Guest Column: The importance of Black History Month

03/03/2019 6:00 AM |

During Black History Month we are reminded of the success and accomplishments we in the black community have achieved. However, we must realize that success is not by chance. There are principles that you follow to be successful. Being knowledgeable of one’s history is one such principle.

Most ethnic communities, in an effort to enhance their children’s journey to success, establish a curriculum in their schools and in their community to teach them about their history and their culture so that no matter where they go they remain intact and connected to their history.

They know who they are, they know their origin in the world and they know their history. For example, the Chinese know their history, the Italians know their history, the Japanese know their history and most human beings on this earth know their history.

Yet we in the black community have been deprived for so long of the knowledge of our history. This is why, years ago, we had to fight to get any type of Pan-African studies and ethnic-based curriculums in schools and on college campuses. In some cases, we still have to fight to learn some of the rich knowledge of our ancient history.

Our history goes far beyond the roles of George Washington Carver and Frederick Douglass, and let me offer this breaking news: Our history did not begin with slavery. Our children need to know about the royalty of our history. How we played major roles in the development of this world not just in sports and entertainment as society would like to limit us to, but in the fields of religion, science, medicine, education, literature and more.

We have been disconnected from the root of our true ancient history. If you disconnect a tree from its roots the tree dies. If you disconnect the roots from the earth the tree dies. The roots of a people is their history. It’s the history that when you know it you draw nourishment from it because your history teaches you and sheds light on the full possibility of what you can achieve.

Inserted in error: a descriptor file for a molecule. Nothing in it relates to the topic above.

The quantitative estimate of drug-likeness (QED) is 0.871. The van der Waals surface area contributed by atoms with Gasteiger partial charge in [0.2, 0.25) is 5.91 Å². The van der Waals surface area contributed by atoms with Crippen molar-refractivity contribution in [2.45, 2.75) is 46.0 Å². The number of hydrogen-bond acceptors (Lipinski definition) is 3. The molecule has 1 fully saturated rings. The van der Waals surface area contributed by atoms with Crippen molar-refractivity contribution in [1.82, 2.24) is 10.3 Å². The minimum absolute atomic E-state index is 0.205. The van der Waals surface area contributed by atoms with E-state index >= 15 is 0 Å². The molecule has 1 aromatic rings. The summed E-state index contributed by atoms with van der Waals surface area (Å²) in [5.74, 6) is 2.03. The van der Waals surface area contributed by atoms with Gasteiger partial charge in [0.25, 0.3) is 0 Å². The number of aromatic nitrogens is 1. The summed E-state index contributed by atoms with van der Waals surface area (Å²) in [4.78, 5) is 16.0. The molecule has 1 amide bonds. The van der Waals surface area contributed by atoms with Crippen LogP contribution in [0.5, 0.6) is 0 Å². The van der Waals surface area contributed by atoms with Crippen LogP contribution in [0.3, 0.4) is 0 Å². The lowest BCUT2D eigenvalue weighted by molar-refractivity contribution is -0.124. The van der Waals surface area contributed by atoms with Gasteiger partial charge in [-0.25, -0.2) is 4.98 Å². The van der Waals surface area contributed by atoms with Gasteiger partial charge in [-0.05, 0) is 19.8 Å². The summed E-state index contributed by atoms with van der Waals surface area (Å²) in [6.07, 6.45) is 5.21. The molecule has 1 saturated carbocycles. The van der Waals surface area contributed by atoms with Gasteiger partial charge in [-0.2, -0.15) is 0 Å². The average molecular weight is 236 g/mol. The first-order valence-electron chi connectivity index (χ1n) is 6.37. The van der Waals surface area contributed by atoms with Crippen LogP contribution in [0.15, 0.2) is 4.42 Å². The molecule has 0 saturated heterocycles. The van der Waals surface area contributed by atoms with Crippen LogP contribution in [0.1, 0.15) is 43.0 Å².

You become confident and connected to what you can achieve by knowing what your ancestors have done to pave the way. That achievement does not seem so far away when you know that it has a connection to your own ancient history as an African-American.

To deprive our children, to deprive our students and deprive ourselves as a whole of knowing anything about our history puts us in a position where we cannot draw nourishment from the root of our own history because we have been cut off from that root. So in most cases we are left with a Eurocentric root of our history that does not nourish us. It only deprives us of all the nutrients of an unbiased history that has not been watered down and tainted by a society whose efforts were to keep us “12 years a slave” and counting.

Where there is deprivation there is a sense of no value. This sense of no value can cause us to branch away from the root of our history and draw our nourishment from the sunlight of the history of others. This photosynthesis affects the fruit that we bear.

We are taught to admire and psychologically memorize the historical accomplishments of others: “In 14 hundred ninety-two Columbus sailed the ocean blue …” We were more focused on memorizing a lie about a discovery than focusing on the truth of our own history. This is just one example of the misguided history that was embedded in us as children. Their history produced discoverers, great thinkers, Inventors, builders of empires, while our history produced slaves. That was the history lesson taught.

In the black community, the longer we are deprived of the true knowledge of our history the longer we will experience a disconnection. It’s this disconnection that produces skepticism regarding the richness and the royalty of our history and how our history reaches far beyond the infamous timeline of 1619.

We cannot solely rely on others outside of our community to educate us about our true identity and history. We all have to take the initiative to research and educate ourselves, our children and our community. That is why the acknowledgement of Black History Month is important. However, teaching, studying and knowing our history each and every day in each and every month is even greater.

Mr. Hobson is a Riverhead native currently living in Virginia.

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